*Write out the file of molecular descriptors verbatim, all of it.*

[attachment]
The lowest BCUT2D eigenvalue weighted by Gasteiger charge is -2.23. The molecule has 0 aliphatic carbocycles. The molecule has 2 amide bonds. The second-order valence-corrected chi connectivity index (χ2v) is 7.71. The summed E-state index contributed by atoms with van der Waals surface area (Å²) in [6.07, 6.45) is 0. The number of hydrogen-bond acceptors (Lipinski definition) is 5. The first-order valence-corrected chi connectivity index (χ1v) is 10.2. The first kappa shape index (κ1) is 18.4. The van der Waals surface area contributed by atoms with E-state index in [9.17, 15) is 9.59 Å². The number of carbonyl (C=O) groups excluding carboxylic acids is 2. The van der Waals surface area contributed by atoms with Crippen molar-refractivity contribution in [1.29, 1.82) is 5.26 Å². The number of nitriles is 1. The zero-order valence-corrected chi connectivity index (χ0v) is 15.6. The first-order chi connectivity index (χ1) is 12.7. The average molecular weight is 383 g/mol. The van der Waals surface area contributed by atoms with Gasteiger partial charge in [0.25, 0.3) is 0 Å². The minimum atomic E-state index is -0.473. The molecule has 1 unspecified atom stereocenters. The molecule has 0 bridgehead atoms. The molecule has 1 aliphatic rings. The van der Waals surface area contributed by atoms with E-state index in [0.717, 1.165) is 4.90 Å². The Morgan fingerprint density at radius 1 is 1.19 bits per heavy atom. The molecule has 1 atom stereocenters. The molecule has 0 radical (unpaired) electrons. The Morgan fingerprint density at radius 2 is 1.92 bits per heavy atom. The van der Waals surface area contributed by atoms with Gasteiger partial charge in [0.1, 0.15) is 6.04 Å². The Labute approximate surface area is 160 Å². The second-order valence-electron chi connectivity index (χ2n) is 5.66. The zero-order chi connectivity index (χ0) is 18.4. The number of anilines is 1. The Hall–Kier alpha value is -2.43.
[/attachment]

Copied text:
The lowest BCUT2D eigenvalue weighted by Gasteiger charge is -2.23. The molecule has 0 aliphatic carbocycles. The molecule has 2 amide bonds. The second-order valence-corrected chi connectivity index (χ2v) is 7.71. The summed E-state index contributed by atoms with van der Waals surface area (Å²) in [6.07, 6.45) is 0. The number of hydrogen-bond acceptors (Lipinski definition) is 5. The first-order valence-corrected chi connectivity index (χ1v) is 10.2. The first kappa shape index (κ1) is 18.4. The van der Waals surface area contributed by atoms with E-state index in [9.17, 15) is 9.59 Å². The number of carbonyl (C=O) groups excluding carboxylic acids is 2. The van der Waals surface area contributed by atoms with Crippen molar-refractivity contribution in [1.29, 1.82) is 5.26 Å². The number of nitriles is 1. The zero-order valence-corrected chi connectivity index (χ0v) is 15.6. The first-order chi connectivity index (χ1) is 12.7. The average molecular weight is 383 g/mol. The van der Waals surface area contributed by atoms with Gasteiger partial charge in [0.25, 0.3) is 0 Å². The minimum atomic E-state index is -0.473. The molecule has 1 unspecified atom stereocenters. The molecule has 0 bridgehead atoms. The molecule has 1 aliphatic rings. The van der Waals surface area contributed by atoms with E-state index in [0.717, 1.165) is 4.90 Å². The Morgan fingerprint density at radius 1 is 1.19 bits per heavy atom. The molecule has 1 atom stereocenters. The molecule has 0 radical (unpaired) electrons. The Morgan fingerprint density at radius 2 is 1.92 bits per heavy atom. The van der Waals surface area contributed by atoms with Gasteiger partial charge in [0.1, 0.15) is 6.04 Å². The Labute approximate surface area is 160 Å². The second-order valence-electron chi connectivity index (χ2n) is 5.66. The zero-order chi connectivity index (χ0) is 18.4. The number of anilines is 1. The Hall–Kier alpha value is -2.43.